Sean P Carlin

Writer of things that go bump in the night

He Said, She Said: Lessons in (Buddy) Love

For as long as there’s been literary analysis, there has been an effort to determine just how many variations on plot there are, and to codify them accordingly.

Your high-school English teacher no doubt taught you that all conflict can be boiled down to four types:  “man versus man,” “man versus society,” “man versus nature,” “man versus himself.”  Remember that one?

French writer Georges Polti asserted there are Thirty-Six Dramatic Situations (1916); more recently, English author Christopher Booker argued for Seven Basic Plots (2004).

For my money, none of them quite “cracked the code” until screenwriter Blake Snyder’s Save the Cat! identified ten types, or “genres,” and delineated the specific criteria (three apiece) that distinguish one from another—and they’re not what you’d think.  Rather than vague categorizations like “horror,” “comedy,” and “action,” Snyder classified his genres like so:

  1. Monster in the House (Alien, Jurassic World), the conventional requirements of which are Monster, House, Sin
  2. Golden Fleece (Raiders of the Lost Ark, Mad Max:  Fury Road):  Road, Team, Prize
  3. Out of the Bottle (Mary Poppins, Groundhog Day):  Wish, Spell, Lesson
  4. Dude with a Problem (Die Hard, Gravity):  Innocent Hero, Sudden Event, Life-or-Death Battle
  5. Rites of Passage (Ordinary People, Her):  Life Problem, Wrong Way, Acceptance
  6. Buddy Love (more on this in a minute)
  7. Whydunit (Chinatown, Basic Instinct):  Detective, Secret, Dark Turn
  8. Fool Triumphant (Forrest Gump, Birdman):  Fool, Establishment, Transmutation
  9. Institutionalized (American Sniper, The Godfather):  Group, Choice, Sacrifice
  10. Superhero (The Dark Knight, The Imitation Game, Dracula):  Special Power, Nemesis, Curse

It would be impossible for me to overstate how crucial these categories are to the storyteller’s toolbox; I’ve spent years testing them against every story I encounter, and time and again I’ve found that all successful, classically structured narratives (meaning those in the Aristotelian–Joseph Campbell mold) definitively adhere to one of them.  (How these genre classifications apply to postnarrative works is a thornier issue, one that I am still studying.)  For writers looking to learn genre, there’s no better, more cogent system of codification than the one Snyder compiled.  I’ve written at length on this blog about its versatility, illustrating how it’s been used to subvert formulaic writing rather than enable it in long-running movie series like The Hunger Games and Rambo.

This week, I’ve published an exclusive article at Save the Cat! in which I elaborate on the narrative requirements of Buddy Love, a genre that can be further refined into five subcategories:  “Pet Love” (The Black Stallion), “Professional Love” (Lethal Weapon), “Rom-com Love” (When Harry Met Sally…), “Epic Love” (Titanic), and “Forbidden Love” (Brokeback Mountain).  I’ll illustrate what makes Buddy Love unlike other genres that happen to incorporate a romantic subplot, and conduct a thorough deconstruction of one of the most popular—and polarizing—recent examples of the BL story model:  Twilight (2008).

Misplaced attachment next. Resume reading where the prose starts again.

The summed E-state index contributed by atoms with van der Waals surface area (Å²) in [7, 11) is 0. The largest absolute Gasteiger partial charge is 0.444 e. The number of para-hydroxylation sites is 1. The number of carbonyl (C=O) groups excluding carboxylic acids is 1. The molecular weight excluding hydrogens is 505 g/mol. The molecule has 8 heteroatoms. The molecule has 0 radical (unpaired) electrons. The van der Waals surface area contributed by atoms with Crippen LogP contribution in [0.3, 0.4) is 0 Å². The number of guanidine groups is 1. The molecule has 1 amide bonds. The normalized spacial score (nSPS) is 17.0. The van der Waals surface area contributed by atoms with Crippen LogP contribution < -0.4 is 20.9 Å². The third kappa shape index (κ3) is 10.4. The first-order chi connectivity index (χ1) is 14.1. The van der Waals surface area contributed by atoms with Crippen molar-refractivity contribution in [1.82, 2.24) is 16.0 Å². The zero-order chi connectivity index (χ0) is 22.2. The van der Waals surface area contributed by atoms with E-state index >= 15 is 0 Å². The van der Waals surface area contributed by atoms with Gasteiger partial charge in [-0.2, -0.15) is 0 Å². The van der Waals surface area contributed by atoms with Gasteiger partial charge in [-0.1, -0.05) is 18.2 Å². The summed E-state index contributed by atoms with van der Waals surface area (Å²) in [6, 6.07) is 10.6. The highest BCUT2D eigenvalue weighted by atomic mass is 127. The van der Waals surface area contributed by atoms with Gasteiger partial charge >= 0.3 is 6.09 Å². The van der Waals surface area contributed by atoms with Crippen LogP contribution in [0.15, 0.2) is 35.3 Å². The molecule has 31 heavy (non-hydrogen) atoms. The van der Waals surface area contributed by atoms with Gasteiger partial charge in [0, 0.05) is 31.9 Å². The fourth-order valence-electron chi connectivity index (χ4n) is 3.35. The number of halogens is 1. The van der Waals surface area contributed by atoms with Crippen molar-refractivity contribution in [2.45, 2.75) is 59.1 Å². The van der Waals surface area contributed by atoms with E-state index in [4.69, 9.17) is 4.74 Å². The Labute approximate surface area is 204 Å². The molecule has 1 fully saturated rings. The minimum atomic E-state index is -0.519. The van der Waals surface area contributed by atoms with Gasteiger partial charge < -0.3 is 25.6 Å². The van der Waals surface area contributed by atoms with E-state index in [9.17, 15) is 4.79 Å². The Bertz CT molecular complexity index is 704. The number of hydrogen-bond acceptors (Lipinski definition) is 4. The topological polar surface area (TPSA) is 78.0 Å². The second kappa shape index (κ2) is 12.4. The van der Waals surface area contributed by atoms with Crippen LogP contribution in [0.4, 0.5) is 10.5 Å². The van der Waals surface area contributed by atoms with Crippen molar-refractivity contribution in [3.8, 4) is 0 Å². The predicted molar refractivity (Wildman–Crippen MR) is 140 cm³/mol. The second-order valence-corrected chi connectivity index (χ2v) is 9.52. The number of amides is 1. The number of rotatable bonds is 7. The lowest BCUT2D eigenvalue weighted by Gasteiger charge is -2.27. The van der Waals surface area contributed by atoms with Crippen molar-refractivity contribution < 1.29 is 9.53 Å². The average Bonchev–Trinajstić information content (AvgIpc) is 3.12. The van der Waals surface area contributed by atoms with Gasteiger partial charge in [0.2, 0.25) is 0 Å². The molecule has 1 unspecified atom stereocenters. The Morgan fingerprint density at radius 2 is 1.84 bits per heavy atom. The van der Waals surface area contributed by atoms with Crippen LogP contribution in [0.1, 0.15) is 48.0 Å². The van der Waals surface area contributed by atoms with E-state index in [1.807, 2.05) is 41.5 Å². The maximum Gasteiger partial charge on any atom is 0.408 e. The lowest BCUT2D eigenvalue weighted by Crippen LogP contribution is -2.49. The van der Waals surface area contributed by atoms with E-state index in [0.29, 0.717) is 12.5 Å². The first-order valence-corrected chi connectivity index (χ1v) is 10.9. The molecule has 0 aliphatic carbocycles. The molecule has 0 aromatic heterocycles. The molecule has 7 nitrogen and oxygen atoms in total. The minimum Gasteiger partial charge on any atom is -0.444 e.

Please take a moment to read the article here, and feel free to leave a comment on either site—this one or that one; I will reply regardless.  I welcome your reactions.  And let love rule!


  1. Read both posts. Now, remember … I’m new to all of this, whereas you’re a seasoned pro who thinks about it a ton. But I’ll share my thoughts.

    First, what annoyed me most about “Twilight,” beyond the very secondary-feeling plot, was that this insipid, whiny and relatively plain girl garnered the fierce attention and jealousy of NOT ONE, but TWO very attractive supernatural beings. It was more than I could “suspend.”

    That said (and this is a question of interest, not debate), I wonder why Twilight would not fit into “Dude with a Problem,” where Bella is the “dude,” given the three criteria in that category. Thoughts?

    • Erik,

      Yeah, later in the series, they tried to foster something of a “love triangle” — that’s what all that “Team Edward” and “Team Jacob” nonsense was about — but it never felt authentic; there was simply no romantic tension in that “three-hander” like the kind that played out in, say, Bridget Jones’s Diary. And the reason for that is because in order for there to be a true love triangle, the protagonist needs to be torn equally between competing suitors, and Bella simply never had eyes for Jacob — she was always steadfastly in love with Edward. Jacob may have very well been lookin’ for love with Bella, but she never returned his affections in that way — or even responded to his overtures — so there was zero suspense as to how that would be resolved. The Twilight series is a case study in poor storytelling choices — one after the other; I could devote an entire post to each novel/movie, but my objective isn’t to put it down so much as take it apart — to learn from it — and I hope “He Said, She Said” will inspire others to maybe pick up where I’ve left off in that regard.